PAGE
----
Capitol Visitor Center:

Update on Status of Project's Schedule and Cost as of April 27, 2006

GAO-06-665T: Published: Apr 27, 2006. Publicly Released: Apr 27, 2006.

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Terrell G. Dorn
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Office of Public Affairs
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This testimony focuses on the Architect of the Capitol's progress in achieving selected project milestones and in managing the project's schedule since Congress's March 15, 2006, hearing on the project. As part of this discussion, we will address a number of key challenges and risks that continue to face the project, as well as actions AOC has taken or plans to take to address these risks. In addition, we will discuss the status of the project's costs and funding.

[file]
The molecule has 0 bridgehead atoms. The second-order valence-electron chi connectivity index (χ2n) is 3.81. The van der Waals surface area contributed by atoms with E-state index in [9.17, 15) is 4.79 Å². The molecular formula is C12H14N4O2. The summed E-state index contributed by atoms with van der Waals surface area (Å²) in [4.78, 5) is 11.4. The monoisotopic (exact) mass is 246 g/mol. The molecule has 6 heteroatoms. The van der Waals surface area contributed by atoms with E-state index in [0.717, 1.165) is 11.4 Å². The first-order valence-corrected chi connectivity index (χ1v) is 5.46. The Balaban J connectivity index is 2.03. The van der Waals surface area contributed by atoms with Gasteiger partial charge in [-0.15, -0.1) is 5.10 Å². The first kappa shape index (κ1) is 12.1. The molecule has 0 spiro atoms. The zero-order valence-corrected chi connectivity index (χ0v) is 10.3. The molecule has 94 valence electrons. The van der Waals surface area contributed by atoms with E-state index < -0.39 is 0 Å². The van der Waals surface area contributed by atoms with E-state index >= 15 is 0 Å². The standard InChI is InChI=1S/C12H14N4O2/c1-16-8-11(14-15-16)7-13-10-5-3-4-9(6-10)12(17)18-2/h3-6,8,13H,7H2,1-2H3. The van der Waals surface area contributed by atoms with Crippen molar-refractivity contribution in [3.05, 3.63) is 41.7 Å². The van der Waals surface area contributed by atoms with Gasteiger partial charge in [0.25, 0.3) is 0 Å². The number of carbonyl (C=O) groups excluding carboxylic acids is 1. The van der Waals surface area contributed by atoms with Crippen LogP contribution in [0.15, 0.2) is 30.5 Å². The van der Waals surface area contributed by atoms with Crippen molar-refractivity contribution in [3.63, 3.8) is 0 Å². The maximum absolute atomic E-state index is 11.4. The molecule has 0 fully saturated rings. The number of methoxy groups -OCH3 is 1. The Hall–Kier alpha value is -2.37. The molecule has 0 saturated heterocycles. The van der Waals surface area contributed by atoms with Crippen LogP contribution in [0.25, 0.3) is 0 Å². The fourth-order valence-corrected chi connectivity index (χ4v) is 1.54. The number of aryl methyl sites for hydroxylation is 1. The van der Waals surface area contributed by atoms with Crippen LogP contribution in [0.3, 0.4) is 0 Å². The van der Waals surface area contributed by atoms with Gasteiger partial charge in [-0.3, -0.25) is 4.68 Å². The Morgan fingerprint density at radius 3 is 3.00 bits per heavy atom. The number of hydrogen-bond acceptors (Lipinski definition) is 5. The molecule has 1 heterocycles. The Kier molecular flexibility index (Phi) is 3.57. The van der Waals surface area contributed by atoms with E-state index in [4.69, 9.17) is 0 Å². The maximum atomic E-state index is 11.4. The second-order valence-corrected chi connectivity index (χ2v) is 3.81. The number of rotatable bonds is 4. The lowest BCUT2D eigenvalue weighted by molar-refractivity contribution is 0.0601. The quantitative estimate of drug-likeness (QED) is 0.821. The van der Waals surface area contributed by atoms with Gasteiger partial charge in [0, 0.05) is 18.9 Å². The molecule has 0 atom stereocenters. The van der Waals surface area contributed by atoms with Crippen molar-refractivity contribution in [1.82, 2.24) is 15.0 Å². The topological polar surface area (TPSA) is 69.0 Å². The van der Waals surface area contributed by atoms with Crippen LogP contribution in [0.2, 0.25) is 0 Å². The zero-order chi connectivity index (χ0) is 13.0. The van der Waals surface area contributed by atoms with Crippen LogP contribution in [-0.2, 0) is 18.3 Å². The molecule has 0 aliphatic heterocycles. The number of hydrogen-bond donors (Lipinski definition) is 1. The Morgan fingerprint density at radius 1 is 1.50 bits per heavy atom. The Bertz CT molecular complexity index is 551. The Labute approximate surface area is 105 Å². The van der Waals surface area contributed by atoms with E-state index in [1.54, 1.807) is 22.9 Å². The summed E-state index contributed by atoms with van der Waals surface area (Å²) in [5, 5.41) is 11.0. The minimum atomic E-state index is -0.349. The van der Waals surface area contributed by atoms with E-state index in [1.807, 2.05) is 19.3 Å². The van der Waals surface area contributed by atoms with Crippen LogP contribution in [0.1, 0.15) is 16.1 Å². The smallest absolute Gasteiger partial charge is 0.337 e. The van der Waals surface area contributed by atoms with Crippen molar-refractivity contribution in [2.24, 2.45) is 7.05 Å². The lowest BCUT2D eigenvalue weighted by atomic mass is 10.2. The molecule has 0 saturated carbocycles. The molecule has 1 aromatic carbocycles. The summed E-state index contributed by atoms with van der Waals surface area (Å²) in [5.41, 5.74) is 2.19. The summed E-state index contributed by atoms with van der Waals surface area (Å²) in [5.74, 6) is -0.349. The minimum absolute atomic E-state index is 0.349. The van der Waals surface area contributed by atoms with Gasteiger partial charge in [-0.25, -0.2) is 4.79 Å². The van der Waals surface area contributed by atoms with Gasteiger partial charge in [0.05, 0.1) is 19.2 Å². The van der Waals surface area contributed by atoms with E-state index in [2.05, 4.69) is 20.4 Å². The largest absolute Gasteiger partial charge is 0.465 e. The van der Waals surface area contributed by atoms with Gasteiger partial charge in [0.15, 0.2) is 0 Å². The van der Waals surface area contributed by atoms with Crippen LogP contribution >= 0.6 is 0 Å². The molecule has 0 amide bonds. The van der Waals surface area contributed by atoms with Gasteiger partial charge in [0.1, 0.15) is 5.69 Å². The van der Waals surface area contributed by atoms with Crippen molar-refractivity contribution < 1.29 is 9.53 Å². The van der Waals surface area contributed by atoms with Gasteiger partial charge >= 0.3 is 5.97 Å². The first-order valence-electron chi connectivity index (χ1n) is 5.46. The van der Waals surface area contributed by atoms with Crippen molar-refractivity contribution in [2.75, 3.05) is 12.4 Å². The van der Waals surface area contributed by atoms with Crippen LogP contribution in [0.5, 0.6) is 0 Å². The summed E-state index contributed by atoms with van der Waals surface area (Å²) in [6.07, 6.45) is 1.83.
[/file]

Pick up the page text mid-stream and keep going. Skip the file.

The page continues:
Since Congress's March 15 CVC hearing, the CVC team has continued to move the project's construction forward, and AOC is still proposing the same opening dates--April 2007 for the base CVC project and May 2007 for the House and Senate expansion spaces--but we continue to believe, as we said at the March hearing, that the proposed opening dates do not allow enough time to complete several critical activities and to address problems, challenges, risks, and uncertainties. Since the March 15 hearing, the installation of critical interior wall and floor stone has continued, together with other interior and exterior construction work, and the sequence 2 contractor has further developed plans to prevent trade stacking during finish work. However, the pace of interior wall and floor stone installation remained below the targeted pace; the dates for completing the construction of the overall base project and expansion spaces were extended; and several activities fell behind schedule--not enough to affect the overall completion dates yet, but increasing the potential for future delays. In addition, the sequence 2 contractor met only 1 of the 13 milestones being tracked for this hearing, and this contractor's monthly billings indicate that construction work is not likely to be completed on schedule as AOC anticipated. The CVC's fire protection system has not yet been approved; critical building systems still have to be commissioned and tested; and although the project's overall design is essentially complete, certain design or work scope elements are still incomplete or are being clarified or refined. If the CVC team is successful in addressing these issues, we believe that the base CVC project can still possibly be opened to the public with a temporary cap on visitor occupancy in May 2007 and that the expansion spaces can likely be opened for occupancy beginning in mid-August to early September 2007. AOC may be able to reduce some of the time scheduled for the expansion spaces if it implements a phased opening plan and is able to perform acceptance testing of the CVC and the expansion spaces concurrently rather than sequentially--possibilities AOC is continuing to explore. However, the delays that have occurred since Congress's last CVC hearing compound the concern we previously expressed that AOC will be challenged to meet even the later dates we are projecting because of the problems, challenges, risks, and uncertainties facing the project. Accordingly, we plan to reassess the project's schedule again this summer. As we reported at Congress's March 15 CVC hearing, we estimate that the total cost to complete the entire CVC project is about $556 million without an allowance for risks and uncertainties and $584 million with such an allowance. To date, about $530 million has been provided for CVC construction. We continue to estimate that AOC will need about $25.6 million more in CVC construction funds to complete the entire CVC project. This estimate does not allow for risks and uncertainties and takes into account funding that AOC plans to use from existing appropriations. In addition, as we indicated during the March 15 hearing, AOC preliminarily expects to need about $950,000 in fiscal year 2007 AOC general administration appropriations that Congress has not yet provided to pay for contractual support needed to complete acceptance testing of the facility's fire protection system in time to meet the project's schedule. AOC plans to determine if it can reduce the amount needed for this contractual support; we will keep Congress apprised of this situation.

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